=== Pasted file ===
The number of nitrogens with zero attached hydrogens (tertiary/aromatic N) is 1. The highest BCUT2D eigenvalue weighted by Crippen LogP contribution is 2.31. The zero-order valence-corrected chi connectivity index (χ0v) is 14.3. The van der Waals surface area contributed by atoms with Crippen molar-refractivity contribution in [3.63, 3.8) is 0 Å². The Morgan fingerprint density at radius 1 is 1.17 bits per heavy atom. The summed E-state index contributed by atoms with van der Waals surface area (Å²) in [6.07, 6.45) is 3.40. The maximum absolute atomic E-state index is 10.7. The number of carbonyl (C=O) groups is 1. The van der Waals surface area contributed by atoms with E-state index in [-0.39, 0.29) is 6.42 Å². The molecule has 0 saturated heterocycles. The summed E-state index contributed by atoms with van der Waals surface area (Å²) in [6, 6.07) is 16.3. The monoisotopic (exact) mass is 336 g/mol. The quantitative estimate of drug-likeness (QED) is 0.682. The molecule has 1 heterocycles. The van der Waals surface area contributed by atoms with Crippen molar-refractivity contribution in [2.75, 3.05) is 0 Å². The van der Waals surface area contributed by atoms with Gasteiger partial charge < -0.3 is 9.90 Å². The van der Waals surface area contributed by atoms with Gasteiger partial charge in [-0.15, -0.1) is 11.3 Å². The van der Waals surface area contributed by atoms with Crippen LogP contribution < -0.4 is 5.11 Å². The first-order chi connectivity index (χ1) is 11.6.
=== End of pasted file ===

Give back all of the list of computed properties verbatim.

The number of nitrogens with zero attached hydrogens (tertiary/aromatic N) is 1. The highest BCUT2D eigenvalue weighted by Crippen LogP contribution is 2.31. The zero-order valence-corrected chi connectivity index (χ0v) is 14.3. The van der Waals surface area contributed by atoms with Crippen molar-refractivity contribution in [3.63, 3.8) is 0 Å². The Morgan fingerprint density at radius 1 is 1.17 bits per heavy atom. The summed E-state index contributed by atoms with van der Waals surface area (Å²) in [6.07, 6.45) is 3.40. The maximum absolute atomic E-state index is 10.7. The number of carbonyl (C=O) groups is 1. The van der Waals surface area contributed by atoms with E-state index in [-0.39, 0.29) is 6.42 Å². The molecule has 0 saturated heterocycles. The summed E-state index contributed by atoms with van der Waals surface area (Å²) in [6, 6.07) is 16.3. The monoisotopic (exact) mass is 336 g/mol. The quantitative estimate of drug-likeness (QED) is 0.682. The molecule has 1 heterocycles. The van der Waals surface area contributed by atoms with Crippen molar-refractivity contribution in [2.75, 3.05) is 0 Å². The van der Waals surface area contributed by atoms with Gasteiger partial charge < -0.3 is 9.90 Å². The van der Waals surface area contributed by atoms with Gasteiger partial charge in [-0.15, -0.1) is 11.3 Å². The van der Waals surface area contributed by atoms with Crippen LogP contribution < -0.4 is 5.11 Å². The first-order chi connectivity index (χ1) is 11.6.